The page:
Feds’ Work­place 2.0 plan ‘a dis­as­ter,’ top bu­reau­crat says

Ottawa Business Journal - - REAL ESTATE - BY PETER KOVESSY pkovessy@obj.ca

Morguard’s Bernie My­ers is ‘thrilled’ at the prospect of the feds step­ping up leas­ing.

The fed­eral govern­ment’s of­fice space mod­ern­iza­tion pro­gram is a “dis­as­ter,” ac­cord­ing to its top real estate ex­ec­u­tive, who also sug­gested he was cool to­wards con­tin­u­ing to own, rather than lease, some prop­er­ties.

Kevin Rad­ford, an as­sis­tant deputy min­is­ter at Pub­lic Ser­vices and Pro­cure­ment Canada, made his re­marks on Oct. 19 dur­ing a wide-rang­ing pre­sen­ta­tion at the Ot­tawa Real Estate Fo­rum.

In 2011, the de­part­ment – then known as Pub­lic Works and Govern­ment Ser­vices Canada – be­gan im­ple­ment­ing a pro­gram called “Work­place 2.0,” re­think­ing how and where pub­lic ser­vants work.

Mr. Rad­ford said too much em­pha­sis was placed on re­duc­ing the real estate foot­print of civil ser­vants without suf­fi­cient at­ten­tion to in­te­grat­ing work­place tech­nol­ogy into the re­vamped of­fices. “Work­place 2.0 is a dis­as­ter,” he said. Ac­cord­ing to the govern­ment, the av­er­age fed­eral em­ployee used 18.4 square me­tres in 2012-13, which is the most re­cent fis­cal year for which records are pub­lished. That’s down from 21.6 square me­tres per em­ployee in 2006, ac­cord­ing to an au­di­tor gen­eral re­port.

The goal of Work­place 2.0 is to cre­ate “Work­places of the Fu­ture” that en­cour­age more col­lab­o­ra­tion be­tween em­ploy­ees, of­fer greater flex­i­bil­ity and al­low bureau­crats to make bet­ter use of tech­nol­ogy such as video­con­fer­enc­ing.

It di­rectly af­fects the pri­vate sec­tor, specif­i­cally those firms that sup­ply the fed­eral govern­ment with of­fice fur­ni­ture, ar­chi­tec­tural ser­vices and leased space.

Old cu­bi­cles were to be re­placed with shared and col­lab­o­ra­tive spa­ces, as well as work sta­tions with lower pan­els aimed at en­cour­ag­ing in­ter­ac­tion, in­creas­ing nat­u­ral light and im­prov­ing air cir­cu­la­tion.

How­ever, Mr. Rad­ford said steps were missed dur­ing the roll­out, such as en­sur­ing bureau­crats could wire­lessly ac­cess the In­ter­net in shared work ar­eas.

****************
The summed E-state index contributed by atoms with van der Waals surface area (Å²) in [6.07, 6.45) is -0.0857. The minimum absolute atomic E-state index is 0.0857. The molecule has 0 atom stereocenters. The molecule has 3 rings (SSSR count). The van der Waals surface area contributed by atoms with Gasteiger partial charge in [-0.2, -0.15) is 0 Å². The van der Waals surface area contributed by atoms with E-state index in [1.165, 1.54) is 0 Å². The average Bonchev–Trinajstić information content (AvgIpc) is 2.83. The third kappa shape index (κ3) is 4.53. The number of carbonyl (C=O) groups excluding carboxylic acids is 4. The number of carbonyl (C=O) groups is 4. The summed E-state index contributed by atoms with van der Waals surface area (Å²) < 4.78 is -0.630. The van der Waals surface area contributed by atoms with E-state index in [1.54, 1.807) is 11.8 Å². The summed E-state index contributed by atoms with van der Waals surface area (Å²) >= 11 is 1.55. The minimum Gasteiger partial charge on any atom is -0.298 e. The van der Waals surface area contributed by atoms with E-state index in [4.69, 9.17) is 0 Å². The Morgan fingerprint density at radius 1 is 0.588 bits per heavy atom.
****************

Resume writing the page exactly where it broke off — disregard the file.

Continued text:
“How can we be go­ing to var­i­ous build­ings and chang­ing the fur­ni­ture around and not en­sur­ing that mod­ern tech­nol­ogy (such as) ba­sic, se­cure ac­cess to Wi-Fi is avail­able?” he asked.

Dur­ing his speech, Mr. Rad­ford also out­lined a vi­sion for dra­mat­i­cally re­think­ing where in the Na­tional Cap­i­tal Re­gion civil ser­vants work.

In re­cent years, the fed­eral govern­ment has been re­duc­ing its pres­ence in Ot­tawa’s cen­tral busi­ness district and look­ing for op­por­tu­ni­ties to re­lo­cate to other ar­eas close to mass tran­sit, such as the Ot­tawa Train Yards.

How­ever, Mr. Rad­ford said he’d like to go fur­ther and al­low bureau­crats to work closer to home.

His vi­sion in­cludes fed­eral of­fice hubs scat­tered through­out the Na­tional Cap­i­tal Re­gion. Em­ploy­ees could choose where they wanted to work and use an elec­tronic reg­is­tra­tion sys­tem to re­serve a work­sta­tion.

Mr. Rad­ford also ques­tioned the wis­dom of the fed­eral govern­ment own­ing its own of­fice build­ings, es­pe­cially given the chal­lenges in ac­cu­rately pre­dict­ing fu­ture de­mand.

Any shift to­wards leas­ing more space would cre­ate sig­nif­i­cantly more busi­ness for pri­vate-sec­tor land­lords.

“I was thrilled to hear (Mr. Rad­ford) say that they they re­ally shouldn’t own build­ings, that they should be leas­ing build­ings,” said Bernie My­ers, vice-pres­i­dent for east­ern Canada at Morguard, dur­ing a later panel dis­cus­sion. Morguard is one of the fed­eral govern­ment’s largest lo­cal land­lords.


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